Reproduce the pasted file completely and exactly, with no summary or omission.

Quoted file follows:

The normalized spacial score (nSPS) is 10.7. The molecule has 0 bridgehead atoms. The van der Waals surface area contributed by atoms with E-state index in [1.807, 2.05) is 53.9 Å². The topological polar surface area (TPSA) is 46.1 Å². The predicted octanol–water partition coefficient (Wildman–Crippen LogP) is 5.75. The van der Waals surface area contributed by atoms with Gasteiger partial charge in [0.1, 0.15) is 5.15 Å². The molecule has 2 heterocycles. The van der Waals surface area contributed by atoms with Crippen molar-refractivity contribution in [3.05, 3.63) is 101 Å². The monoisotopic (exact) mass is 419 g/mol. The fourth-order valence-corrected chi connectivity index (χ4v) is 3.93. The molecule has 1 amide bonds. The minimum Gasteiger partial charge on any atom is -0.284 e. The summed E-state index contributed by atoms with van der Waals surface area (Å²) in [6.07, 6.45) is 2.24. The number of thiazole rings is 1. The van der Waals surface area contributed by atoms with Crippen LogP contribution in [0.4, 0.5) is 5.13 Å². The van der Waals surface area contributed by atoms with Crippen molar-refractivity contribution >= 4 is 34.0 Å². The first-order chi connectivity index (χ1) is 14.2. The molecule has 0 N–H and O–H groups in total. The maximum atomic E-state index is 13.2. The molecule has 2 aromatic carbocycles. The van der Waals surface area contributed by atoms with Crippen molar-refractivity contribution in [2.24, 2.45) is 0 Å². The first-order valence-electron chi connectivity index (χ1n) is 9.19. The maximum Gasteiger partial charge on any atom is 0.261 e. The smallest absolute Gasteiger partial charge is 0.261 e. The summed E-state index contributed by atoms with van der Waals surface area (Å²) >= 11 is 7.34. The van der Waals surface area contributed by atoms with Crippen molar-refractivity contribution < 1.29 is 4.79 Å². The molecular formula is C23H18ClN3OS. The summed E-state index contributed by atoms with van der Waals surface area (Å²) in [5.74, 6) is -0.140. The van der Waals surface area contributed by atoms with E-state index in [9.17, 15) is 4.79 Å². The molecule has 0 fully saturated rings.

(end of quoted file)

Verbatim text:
The normalized spacial score (nSPS) is 10.7. The molecule has 0 bridgehead atoms. The van der Waals surface area contributed by atoms with E-state index in [1.807, 2.05) is 53.9 Å². The topological polar surface area (TPSA) is 46.1 Å². The predicted octanol–water partition coefficient (Wildman–Crippen LogP) is 5.75. The van der Waals surface area contributed by atoms with Gasteiger partial charge in [0.1, 0.15) is 5.15 Å². The molecule has 2 heterocycles. The van der Waals surface area contributed by atoms with Crippen molar-refractivity contribution in [3.05, 3.63) is 101 Å². The monoisotopic (exact) mass is 419 g/mol. The fourth-order valence-corrected chi connectivity index (χ4v) is 3.93. The molecule has 1 amide bonds. The minimum Gasteiger partial charge on any atom is -0.284 e. The summed E-state index contributed by atoms with van der Waals surface area (Å²) in [6.07, 6.45) is 2.24. The number of thiazole rings is 1. The van der Waals surface area contributed by atoms with Crippen LogP contribution in [0.4, 0.5) is 5.13 Å². The van der Waals surface area contributed by atoms with Crippen molar-refractivity contribution >= 4 is 34.0 Å². The first-order chi connectivity index (χ1) is 14.2. The molecule has 0 N–H and O–H groups in total. The maximum atomic E-state index is 13.2. The molecule has 2 aromatic carbocycles. The van der Waals surface area contributed by atoms with Crippen molar-refractivity contribution in [2.24, 2.45) is 0 Å². The first-order valence-electron chi connectivity index (χ1n) is 9.19. The maximum Gasteiger partial charge on any atom is 0.261 e. The smallest absolute Gasteiger partial charge is 0.261 e. The summed E-state index contributed by atoms with van der Waals surface area (Å²) >= 11 is 7.34. The van der Waals surface area contributed by atoms with Crippen molar-refractivity contribution < 1.29 is 4.79 Å². The molecular formula is C23H18ClN3OS. The summed E-state index contributed by atoms with van der Waals surface area (Å²) in [5.74, 6) is -0.140. The van der Waals surface area contributed by atoms with E-state index in [9.17, 15) is 4.79 Å². The molecule has 0 fully saturated rings.